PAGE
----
The accomplished American documentary filmmaker Ken Burns has called the U.S. National Parks system “America’s Best Idea.” Some of the most divine natural real estate in the world has been protected by statute from the onslaught of development. American icons like Yosemite, the Grand Canyon and Yellowstone remain as pristine as can be in the modern world. But less celebrated and equally less well-known are the hotels, inns and lodges that have, over the last century, been built to allow nature lovers to not just visit the parks but actually stay in them. The most historic and traditional have earned the nomenclature of “Parkitecture” -notable architectural buildings within the confines of the National Park Service. None are lavish but they present a stark contrast to the contemporary tourist love affair with all-inclusive destinations in hot-spots like the Caribbean. They are largely exercises in “Rustic Chic” and echo an era of travel at the speed of trains when simply escaping the heat and grime of the city was bliss for those who could afford to. They remain a remarkable bargain in the vacation marketplace. Several media publications have published their favorites in the past few years so we thought it was high time that we weighed in on the subject as well. Here is Escape Here’s 12 best National Park-architectural wonders.
What better way to begin a list than with a UNESCO World Heritage Site. Banff National Park boasts the Victoria Glacier and the famous emerald green waters of the lake named after Queen Victoria’s daughter who married a Canadian Governor General. It is 350 miles due north of Spokane or 110 west of Calgary depending on your national point of view. It began as a simple wood chalet in 1890, expanded and burned to the ground. Much of the current structure dates from 1925. The activities are year-round but the skiing is truly world-class. The train station might look familiar if you’ve seen the movie Dr. Zhivago, but for a more current reference, The Bachelor also shot an episode at the hotel. The luxury extra 7th floor is called a hotel within a hotel with furnishings like you’ve never seen before.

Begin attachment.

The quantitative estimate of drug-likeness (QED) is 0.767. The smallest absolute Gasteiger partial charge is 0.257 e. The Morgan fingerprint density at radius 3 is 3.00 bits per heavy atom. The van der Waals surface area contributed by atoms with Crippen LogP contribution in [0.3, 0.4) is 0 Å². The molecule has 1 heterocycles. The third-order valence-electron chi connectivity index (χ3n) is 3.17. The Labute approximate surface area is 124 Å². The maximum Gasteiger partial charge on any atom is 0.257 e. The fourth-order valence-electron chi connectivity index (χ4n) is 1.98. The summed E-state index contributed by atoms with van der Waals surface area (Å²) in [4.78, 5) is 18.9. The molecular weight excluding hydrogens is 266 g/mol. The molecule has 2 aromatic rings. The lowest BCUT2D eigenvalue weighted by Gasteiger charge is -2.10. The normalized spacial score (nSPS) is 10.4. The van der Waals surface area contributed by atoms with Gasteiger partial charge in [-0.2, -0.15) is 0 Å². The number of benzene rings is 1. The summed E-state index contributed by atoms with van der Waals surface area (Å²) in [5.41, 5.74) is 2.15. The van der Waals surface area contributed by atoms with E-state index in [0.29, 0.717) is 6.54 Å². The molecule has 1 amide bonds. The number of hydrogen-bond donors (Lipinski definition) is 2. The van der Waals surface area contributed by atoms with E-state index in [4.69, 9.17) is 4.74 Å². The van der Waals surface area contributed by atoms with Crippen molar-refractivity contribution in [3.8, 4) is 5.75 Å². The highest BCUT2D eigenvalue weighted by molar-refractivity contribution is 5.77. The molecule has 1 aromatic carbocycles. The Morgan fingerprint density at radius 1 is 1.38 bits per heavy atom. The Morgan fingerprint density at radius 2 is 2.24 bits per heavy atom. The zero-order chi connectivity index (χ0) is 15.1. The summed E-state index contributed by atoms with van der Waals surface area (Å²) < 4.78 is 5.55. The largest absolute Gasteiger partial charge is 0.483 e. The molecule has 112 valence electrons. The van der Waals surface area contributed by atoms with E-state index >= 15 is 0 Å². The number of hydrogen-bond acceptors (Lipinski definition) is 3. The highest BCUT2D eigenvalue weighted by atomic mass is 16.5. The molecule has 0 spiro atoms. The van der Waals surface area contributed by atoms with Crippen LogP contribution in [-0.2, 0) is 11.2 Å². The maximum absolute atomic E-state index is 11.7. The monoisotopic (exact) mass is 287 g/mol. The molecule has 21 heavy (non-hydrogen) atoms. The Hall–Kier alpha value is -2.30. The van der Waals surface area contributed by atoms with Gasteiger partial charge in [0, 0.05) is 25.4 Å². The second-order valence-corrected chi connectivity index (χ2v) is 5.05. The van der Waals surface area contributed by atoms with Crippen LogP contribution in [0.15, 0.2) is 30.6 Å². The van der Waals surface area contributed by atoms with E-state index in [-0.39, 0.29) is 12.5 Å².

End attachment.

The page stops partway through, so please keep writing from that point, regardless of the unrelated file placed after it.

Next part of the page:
One of Canada’s iconic railway hotels right on the Montana border, the Prince of Wales Hotel was actually built not by Canadian Pacific but by an American railroad company for well-heeled visitors traveling to Glacier National Park (see below) by horseback. The trip cost $1000 then, over $13,000 today. A gorgeous design like an over-sized alpine chalet jutting out into the lake, it has unfettered views of some of the best scenery in the history of scenery. Built in 1927 in the teeth of a hurricane-force blizzard, it is now a Canadian National Historic Site.
Mingle with wild elk herds that also like to stroll on the town’s streets. At current exchange rates this hotel will run about US $162 per night.
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